Throughout his Dostoevsky essay, he finds parallels between the Russian and the sufferings of Friedrich Nietzsche. Speaking of Nietzsche, he says: "his personal feelings initiate him into those of the criminal ... in general all creative originality, all artist nature in the broadest sense of the word, does the same. It was the French painter and sculptor Degas who said that an artist must approach his work in the spirit of the criminal about to commit a crime." Nietzsche's influence on Mann runs deep in his work, especially in Nietzsche's views on decay and the proposed fundamental connection between sickness and creativity. Mann held that disease is not to be regarded as wholly negative. In his essay on Dostoevsky we find: "but after all and above all it depends on who is diseased, who mad, who epileptic or paralytic: an average dull-witted man, in whose illness any intellectual or cultural aspect is non-existent; or a Nietzsche or Dostoyevsky. In their case something comes out in illness that is more important and conductive to life and growth than any medical guaranteed health or sanity... in other words: certain conquests made by the soul and the mind are impossible without disease, madness, crime of the spirit."
Mann's diaries reveal his struggles with his homosexuality, which found reflection in his works, most prominently through the obsession of the elderly Aschenbach for the 14-year-old Polish boy Tadzio in the novella Death in Venice (Der Tod in Venedig, 1912).
Anthony Heilbut's biography Thomas Mann: Eros and Literature (1997) uncovered the centrality of Mann's sexuality to his oeuvre. Gilbert Adair's work The Real Tadzio (2001) describes how, in the summer of 1911, Mann had stayed at the Grand Hôtel des Bains on the Lido of Venice with his wife and brother, when he became enraptured by the angelic figure of Władysław (Władzio) Moes, a 10-year-old Polish boy (see also "The real Tadzio" on the Death in Venice page). Mann's diary records his attraction to his own 13-year-old son, "Eissi" – Klaus Mann: "Klaus to whom recently I feel very drawn" (22 June). In the background conversations about man-to-man eroticism take place; a long letter is written to Carl Maria Weber on this topic, while the diary reveals: "In love with Klaus during these days" (5 June). "Eissi, who enchants me right now" (11 July). "Delight over Eissi, who in his bath is terribly handsome. Find it very natural that I am in love with my son ... Eissi lay reading in bed with his brown torso naked, which disconcerted me" (25 July). "I heard noise in the boys' room and surprised Eissi completely naked in front of Golo's bed acting foolish. Strong impression of his premasculine, gleaming body. Disquiet" (17 October 1920).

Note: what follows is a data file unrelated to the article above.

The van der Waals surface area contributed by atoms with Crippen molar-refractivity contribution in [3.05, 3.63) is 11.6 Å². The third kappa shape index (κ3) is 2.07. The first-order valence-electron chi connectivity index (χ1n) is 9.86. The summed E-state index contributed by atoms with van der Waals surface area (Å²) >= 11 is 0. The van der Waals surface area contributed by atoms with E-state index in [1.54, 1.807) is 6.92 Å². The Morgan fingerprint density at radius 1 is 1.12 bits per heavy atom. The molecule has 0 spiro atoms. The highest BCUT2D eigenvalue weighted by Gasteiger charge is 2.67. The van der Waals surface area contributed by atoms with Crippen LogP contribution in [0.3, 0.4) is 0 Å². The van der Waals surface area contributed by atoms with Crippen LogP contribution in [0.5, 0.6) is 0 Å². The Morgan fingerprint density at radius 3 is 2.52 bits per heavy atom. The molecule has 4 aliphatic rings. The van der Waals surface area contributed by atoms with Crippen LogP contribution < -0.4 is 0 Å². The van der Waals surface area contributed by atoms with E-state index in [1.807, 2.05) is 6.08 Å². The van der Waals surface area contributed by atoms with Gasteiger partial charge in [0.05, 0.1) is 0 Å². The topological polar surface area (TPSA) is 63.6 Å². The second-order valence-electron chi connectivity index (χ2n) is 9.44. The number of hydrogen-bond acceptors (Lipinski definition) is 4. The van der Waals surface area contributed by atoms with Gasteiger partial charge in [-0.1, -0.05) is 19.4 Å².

Blamed sarcastically by Mann's old enemy, Alfred Kerr, for having made pederasty acceptable to the cultivated middle classes, Death in Venice has been pivotal in introducing the discourse of same-sex desire into general culture. Mann was a friend of the violinist and painter Paul Ehrenberg, for whom he had feelings as a young man (at least until around 1903 when there is evidence that those feelings had cooled). The attraction that he felt for Ehrenberg, which is corroborated by notebook entries, caused Mann difficulty and discomfort and may have been an obstacle to his marrying an English woman, Mary Smith, whom he met in 1901. In 1950, Mann met the 19 year old waiter Franz Westermeier, confiding to his diary "Once again this, once again love". In 1975, when Mann's diaries were published, creating a national sensation in Germany, the retired Westermeier was tracked down in the United States: he was flattered to learn he had been the object of Mann's obsession, but also shocked at its depth.
Although Mann had always denied his novels had autobiographical components, the unsealing of his diaries revealing how consumed his life had been with unrequited and sublimated passion resulted in a reappraisal of his work. Klaus Mann had dealt openly from the beginning with his own homosexuality in his literary work, critically referring to his father's "sublimation" in his diary, whereas daughter Erika Mann and younger son Golo Mann came out only later in their lives.
The Magic Mountain
Several literary and other works make reference to Mann's book The Magic Mountain, including:
- Frederic Tuten's novel Tintin in the New World, features many characters (such as Clavdia Chauchat, Mynheer Peeperkorn and others) from The Magic Mountain interacting with Tintin in Peru.
- Alice Munro's short story "Amundsen" in which a character makes a reference to The Magic Mountain during a conversation on tuberculosis.
- Andrew Crumey's novel Mobius Dick (2004), which imagines an alternative universe where an author named Behring has written novels resembling Mann's. These include a version of The Magic Mountain with Erwin Schrödinger in place of Castorp.
- Haruki Murakami's novel Norwegian Wood, in which the main character is criticized for reading The Magic Mountain while visiting a friend in a sanatorium.
- The song "Magic Mountain" by the band Blonde Redhead
- The painting Magic Mountain (after Thomas Mann) by Christiaan Tonnis (1987). "The Magic Mountain" is also a chapter in Tonnis's 2006 book Krankheit als Symbol (Illness as a Symbol).